Court of Appeal rejects bid to invalidate CFAs signed at “chaotic” meeting of class action members

CFA: meeting was not an “excursion”

The Court of Appeal has dismissed a technical challenge to conditional fee agreements (CFAs) signed by members of a class action during a meeting organised for that purpose.

It was one of the steady trickle of cases challenging CFAs under the Cancellation of Contracts Made in a Consumer’s Home or Place of Work etc. Regulations 2008, and particularly the failure to provide a right to cancel the contract.

The underlying claim in Kupeli & Ors v Atlasjet Havacilik Anonim Sirketi [2017] EWCA Civ 1037 is a class action brought by large numbers of members of the Turkish Cypriot community in London against AtlasJet which, it is alleged, failed to honour airline tickets originally bought from Cyprus Turkish Airlines.

Judgment in default was entered against AtlasJet but that judgment was later set aside. AtlasJet was ordered to pay the costs but argued that the CFAs entered into with Goldsworth Solicitors did not comply with the regulations.

AtlasJet’s point succeeded before the Master Rowley in the Senior Courts Costs Office, but failed on appeal before Mrs Justice Slade, sitting with Senior Costs Judge Master Gordon-Saker as assessor.

The case turned on regulation 5(b), which provides that the regulations apply to contracts made “during an excursion organised by the trader away from his business premises”.

The class action is organised by a Turkish Cypriot charitable organisation called the UK (Alevi) Cultural Centre, known as the Cemevi, in East London.

Lord Justice Lewison recounted that, with many members complaining about AtlasJet’s failure to honour its alleged obligations, the Cemevi’s management committee sought legal advice from Goldsworth, which said there was some merit in pursuing the case.

The question of obtaining instructions arose and it was decided to hold a public meeting, organised by the Cemevi.

Master Rowley described the meeting as “chaotic” due to the number of people who attended. He found that some claimants signed their CFAs at the meeting, but before receiving the client-care letter. A second group of claimants signed a partially completed CFA at the meeting, and also received the client-care letter after the meeting.

A third group who had not been at the meeting attended Goldsworth’s offices, where they signed CFAs and were given the client-care letter and other relevant documents.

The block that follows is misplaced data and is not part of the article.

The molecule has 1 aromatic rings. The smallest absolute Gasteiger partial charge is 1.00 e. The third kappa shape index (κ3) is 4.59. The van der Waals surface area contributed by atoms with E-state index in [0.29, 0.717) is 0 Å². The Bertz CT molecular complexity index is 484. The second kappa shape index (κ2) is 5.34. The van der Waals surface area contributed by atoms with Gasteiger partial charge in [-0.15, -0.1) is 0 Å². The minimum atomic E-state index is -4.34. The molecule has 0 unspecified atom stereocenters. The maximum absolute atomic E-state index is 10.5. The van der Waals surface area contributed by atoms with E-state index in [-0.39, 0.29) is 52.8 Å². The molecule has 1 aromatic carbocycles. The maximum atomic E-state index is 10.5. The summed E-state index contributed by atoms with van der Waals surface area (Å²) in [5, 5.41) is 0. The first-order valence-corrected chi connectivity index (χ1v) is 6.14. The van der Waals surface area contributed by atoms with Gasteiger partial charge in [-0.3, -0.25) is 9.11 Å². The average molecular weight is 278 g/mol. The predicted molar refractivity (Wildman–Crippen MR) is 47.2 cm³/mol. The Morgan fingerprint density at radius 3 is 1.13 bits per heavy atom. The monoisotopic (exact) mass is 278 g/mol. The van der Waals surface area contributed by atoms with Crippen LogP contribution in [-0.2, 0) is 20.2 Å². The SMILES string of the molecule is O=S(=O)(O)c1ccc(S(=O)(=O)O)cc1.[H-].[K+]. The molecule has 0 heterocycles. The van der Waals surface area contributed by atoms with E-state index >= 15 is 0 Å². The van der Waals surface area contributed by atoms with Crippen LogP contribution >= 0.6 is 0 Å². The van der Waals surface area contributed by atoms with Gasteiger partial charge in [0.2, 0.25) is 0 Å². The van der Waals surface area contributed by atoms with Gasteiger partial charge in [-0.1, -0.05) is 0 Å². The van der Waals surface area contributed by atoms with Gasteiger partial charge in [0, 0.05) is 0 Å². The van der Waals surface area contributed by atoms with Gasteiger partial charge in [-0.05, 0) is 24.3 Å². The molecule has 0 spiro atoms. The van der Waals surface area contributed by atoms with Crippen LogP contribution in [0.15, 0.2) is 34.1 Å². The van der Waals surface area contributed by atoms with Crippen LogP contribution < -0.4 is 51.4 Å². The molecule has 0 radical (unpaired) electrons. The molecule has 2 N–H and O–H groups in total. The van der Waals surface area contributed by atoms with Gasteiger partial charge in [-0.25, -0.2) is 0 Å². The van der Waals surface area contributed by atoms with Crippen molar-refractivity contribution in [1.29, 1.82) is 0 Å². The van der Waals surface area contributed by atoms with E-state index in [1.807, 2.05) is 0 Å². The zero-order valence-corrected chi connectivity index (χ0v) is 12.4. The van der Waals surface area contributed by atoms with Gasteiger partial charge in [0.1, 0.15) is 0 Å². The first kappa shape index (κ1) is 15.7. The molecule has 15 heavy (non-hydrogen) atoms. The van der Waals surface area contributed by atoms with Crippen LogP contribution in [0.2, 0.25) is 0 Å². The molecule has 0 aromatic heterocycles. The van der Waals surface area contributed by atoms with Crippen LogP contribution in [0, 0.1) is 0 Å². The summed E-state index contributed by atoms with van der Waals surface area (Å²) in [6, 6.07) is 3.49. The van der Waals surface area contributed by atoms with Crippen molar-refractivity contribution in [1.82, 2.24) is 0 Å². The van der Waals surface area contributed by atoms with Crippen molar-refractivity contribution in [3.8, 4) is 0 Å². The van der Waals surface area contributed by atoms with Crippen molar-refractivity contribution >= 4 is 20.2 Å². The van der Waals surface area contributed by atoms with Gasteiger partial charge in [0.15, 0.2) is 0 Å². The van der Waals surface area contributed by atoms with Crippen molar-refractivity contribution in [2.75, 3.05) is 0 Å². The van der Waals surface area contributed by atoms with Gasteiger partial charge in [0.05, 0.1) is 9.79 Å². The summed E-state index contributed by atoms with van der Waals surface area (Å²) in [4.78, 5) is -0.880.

Those in the first two groups did not receive notice of their right to cancel the contract at the time of contracting and so, if the regulations applied, the CFAs would be unenforceable.

AtlasJet argued that the meeting was “an excursion organised by the trader away from his business premises”.

Lewison LJ said the ordinary meaning of “excursion” in English, French, Italian and Spanish – as the regulation came from an EU directive – featured “pleasure or study” in almost all dictionary definitions.

“Thus in all these various languages ‘excursion’ or its cognates has a meaning which is something more than merely a trip or journey…

“What is that something more? In my judgment it is that, at the very least, the trip or journey in question is not undertaken for the very purpose of entering into the consumer contract in question. That fits with the purpose of the directive as explained in the recitals.

“The recital emphasises that the mischief against which the consumer is to be protected is the element of surprise and unpreparedness which would be occasioned if on such a trip he were to be presented with a legally binding contract to sign.”

As a matter of ordinary language, therefore, a consumer’s visit to the community centre for the express purpose of meeting solicitors with a view to instructing them to take on his case was not an excursion, he held.

Further, the meeting was not “organised by the trader”. Lewison LJ said the contact with Goldsworth was initiated by the committee, following unsuccessful attempts to interest other lawyers. The idea for the meeting came from the committee, which arranged it, albeit at the request of Goldsworth.

“It is, in my judgment, quite unrealistic to view the committee as in some way acting as agents for Goldsworth. If the committee are to be viewed as acting on behalf of anyone, they were acting on behalf of their members and other members of the Turkish community.”

Dismissing the appeal, there was, he concluded, no element of surprise in the meeting and so “in those circumstances I do not consider that the meeting can be said to have been an ‘excursion organised by the trader’.”

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